Patricia Hofer

“By-Path Meadow,” where we avoid admitting guilt

What makes John Bunyan’s story of a pilgrimage so helpful are the colorful names he gives sinfulness, names like By-Path Meadow, for example. This was a path his pilgrims wandered off into because it appeared easier “for their feet” (104). Bunyan’s characters almost drowned on this attractive but disastrous detour. But they learned their lesson—at least temporarily.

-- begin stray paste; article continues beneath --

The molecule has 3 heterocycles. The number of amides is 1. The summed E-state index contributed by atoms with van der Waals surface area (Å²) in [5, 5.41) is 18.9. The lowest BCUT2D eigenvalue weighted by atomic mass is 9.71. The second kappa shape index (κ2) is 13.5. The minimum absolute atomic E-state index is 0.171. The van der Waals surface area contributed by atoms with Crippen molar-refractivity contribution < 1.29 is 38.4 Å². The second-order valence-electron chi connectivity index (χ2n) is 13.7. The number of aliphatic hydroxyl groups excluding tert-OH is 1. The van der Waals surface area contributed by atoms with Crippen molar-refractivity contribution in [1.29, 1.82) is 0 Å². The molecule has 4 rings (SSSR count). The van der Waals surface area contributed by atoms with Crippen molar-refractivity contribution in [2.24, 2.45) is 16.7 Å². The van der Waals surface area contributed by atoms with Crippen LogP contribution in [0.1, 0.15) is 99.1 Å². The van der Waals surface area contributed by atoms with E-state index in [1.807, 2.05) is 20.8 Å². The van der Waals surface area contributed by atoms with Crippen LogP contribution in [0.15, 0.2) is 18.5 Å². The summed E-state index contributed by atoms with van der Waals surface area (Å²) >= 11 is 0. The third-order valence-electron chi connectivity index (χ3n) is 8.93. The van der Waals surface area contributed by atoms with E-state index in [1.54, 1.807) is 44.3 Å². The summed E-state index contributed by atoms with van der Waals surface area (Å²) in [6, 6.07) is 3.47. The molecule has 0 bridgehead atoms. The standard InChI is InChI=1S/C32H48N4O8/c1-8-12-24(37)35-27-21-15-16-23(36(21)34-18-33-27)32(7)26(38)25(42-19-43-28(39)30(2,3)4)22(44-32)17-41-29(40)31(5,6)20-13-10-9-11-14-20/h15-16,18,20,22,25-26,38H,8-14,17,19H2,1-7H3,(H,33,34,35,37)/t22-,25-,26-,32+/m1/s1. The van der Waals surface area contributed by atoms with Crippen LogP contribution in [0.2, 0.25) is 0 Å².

And there is another kind of By-Path Meadow that can be very tempting—the desire to avoid our admission of guilt.
When we are humiliated, it does seem like the easier path is the one that avoids public humiliation. But, as with Bunyan’s pilgrims, the path that appears easier “for their feet” became the harder path in the long run. … Describing this necessity for remorse, Lewis wrote, “… forgiveness needs to be accepted as well as offered if it is to be complete: and a man who admits no guilt can accept no forgiveness” (The Problem of Pain 124). (As quoted in Living Strong, chapter 23, ©️)

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